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Allen Matkins Legal Alert
December 12, 2018              
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California Court of Appeal Clarifies Critical Homeowner Bill of Rights Satisfaction Requirement

Lenders pursuing foreclosure of residential properties in California must satisfy the requirements of the California Homeowner Bill of Rights (HBOR), set forth at Cal. Civ. Code Sections 2920, et seq. HBOR's requirements apply to foreclosures of mortgages secured by residential real properties containing no more than four dwelling units. Among other things, HBOR Section 2923.5 prohibits lenders and mortgage servicers from initiating foreclosure by recording a notice of default without first contacting borrowers to explore foreclosure avoidance options. While this requirement appears simple on its face, many borrowers have sought to avoid or delay foreclosure by filing lawsuits alleging statutory noncompliance where contact was initiated by the borrowers, rather than by the lenders or servicers, on the grounds that lenders or servicers are required to initiate contact, not borrowers. Specifically, Section 2923.5(a)(2) provides as follows (emphasis added):

A mortgage servicer shall contact the borrower in person or by telephone in order to assess the borrower's financial situation and explore options for the borrower to avoid foreclosure.

Prior Decisions On Borrower-Initiated Contact

Since HBOR was enacted, various federal courts have found that HBOR's contact requirement is satisfied regardless of who initiates the contact, so long as contact is made and the parties discuss foreclosure alternatives in accordance with the statute. However, California courts had not published a decision on the issue, leaving open the question of whether borrower-initiated contact definitively satisfies the statutory requirement.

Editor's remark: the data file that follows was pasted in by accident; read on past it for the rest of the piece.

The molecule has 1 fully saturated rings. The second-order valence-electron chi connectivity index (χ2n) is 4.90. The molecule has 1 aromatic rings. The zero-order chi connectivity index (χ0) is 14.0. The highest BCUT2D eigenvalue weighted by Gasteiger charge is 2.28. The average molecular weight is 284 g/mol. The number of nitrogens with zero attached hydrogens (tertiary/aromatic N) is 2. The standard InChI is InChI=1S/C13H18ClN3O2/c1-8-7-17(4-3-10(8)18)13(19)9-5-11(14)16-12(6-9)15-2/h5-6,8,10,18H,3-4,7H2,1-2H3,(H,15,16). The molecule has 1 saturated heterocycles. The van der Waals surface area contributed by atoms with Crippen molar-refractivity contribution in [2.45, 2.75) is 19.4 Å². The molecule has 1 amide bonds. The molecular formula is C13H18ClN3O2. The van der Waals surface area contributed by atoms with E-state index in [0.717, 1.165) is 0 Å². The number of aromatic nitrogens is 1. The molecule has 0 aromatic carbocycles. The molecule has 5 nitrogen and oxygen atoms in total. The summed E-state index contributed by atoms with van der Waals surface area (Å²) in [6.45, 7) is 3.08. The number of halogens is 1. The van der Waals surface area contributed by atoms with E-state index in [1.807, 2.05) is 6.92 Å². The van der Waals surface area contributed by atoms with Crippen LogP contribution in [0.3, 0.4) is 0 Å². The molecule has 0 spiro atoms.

Schmidt v. Citibank Confirms Borrower-Initiated Contact Is Sufficient To Satisfy Contact Requirement Under HBOR

On November 7, 2018, in Schmidt v. Citibank, N.A., which was recently certified for publication, the California Court of Appeal formally adopted the federal courts interpretation of the statute, specifically holding that contacts initiated by borrowers satisfy the statutory requirement. While this case was decided based on a former version of the statute (Section 2923.55), the Schmidt ruling applies to current and future residential foreclosures given that Section 2923.55 was essentially reenacted through the presently-operative Section 2923.5.

In Schmidt, the borrowers filed suit against their loan servicer for various HBOR violations, and summary judgment was granted in favor of the servicer. On appeal, the borrowers argued, among other things, that because they, and not their loan servicer, initiated the contacts that led to a discussion of foreclosure alternatives, their servicer failed to satisfy its statutory obligations under the former Section 2923.55 and its commencement of a foreclosure was, accordingly, improper.

The Court of Appeal rejected the borrowers' argument, holding that the servicer fully satisfied HBOR's contact requirement, and specifically confirmed that the statute does not require that a lender or servicer initiate the contact, and that borrower-initiated contact is sufficient to satisfy the statute. The Court further opined that to impose a requirement that contact must be initiated by a lender or servicer would be elevating form over substance, contrary to the intent of the statute.

Impact For Lenders And Mortgage Servicers

The Schmidt decision provides important confirmation for lenders and mortgage servicers seeking to ensure that their residential foreclosure practices satisfy HBOR, and would seem to eliminate one potential argument defaulting borrowers have used to stymie the enforcement of their creditors' rights. While this decision is important and helpful, lenders and servicers must remain vigilant regarding HBOR's many other requirements when dealing with borrowers in default in order to avoid needless delay, should a foreclosure become necessary.


Joshua A. del Castillo Joshua A. del Castillo
Partner
Restructuring, Insolvency & Bankruptcy | Litigation | Financial Services | Receiverships, Lenders & Special Creditor Remedies | Residential & Multifamily | Commercial Finance
Los Angeles
(213) 955-5591
(213) 620-8816 (fax)
Email Joshua

Tim C. Hsu Tim C. Hsu
Associate
Litigation | Financial Services | Residential & Multifamily | Real Estate | Real Estate Disputes | Environmental & Natural Resources | Receiverships, Lenders & Special Creditor Remedies | Restructuring, Insolvency & Bankruptcy
Los Angeles
(213) 955-5516
(213) 620-8816 (fax)
Email Tim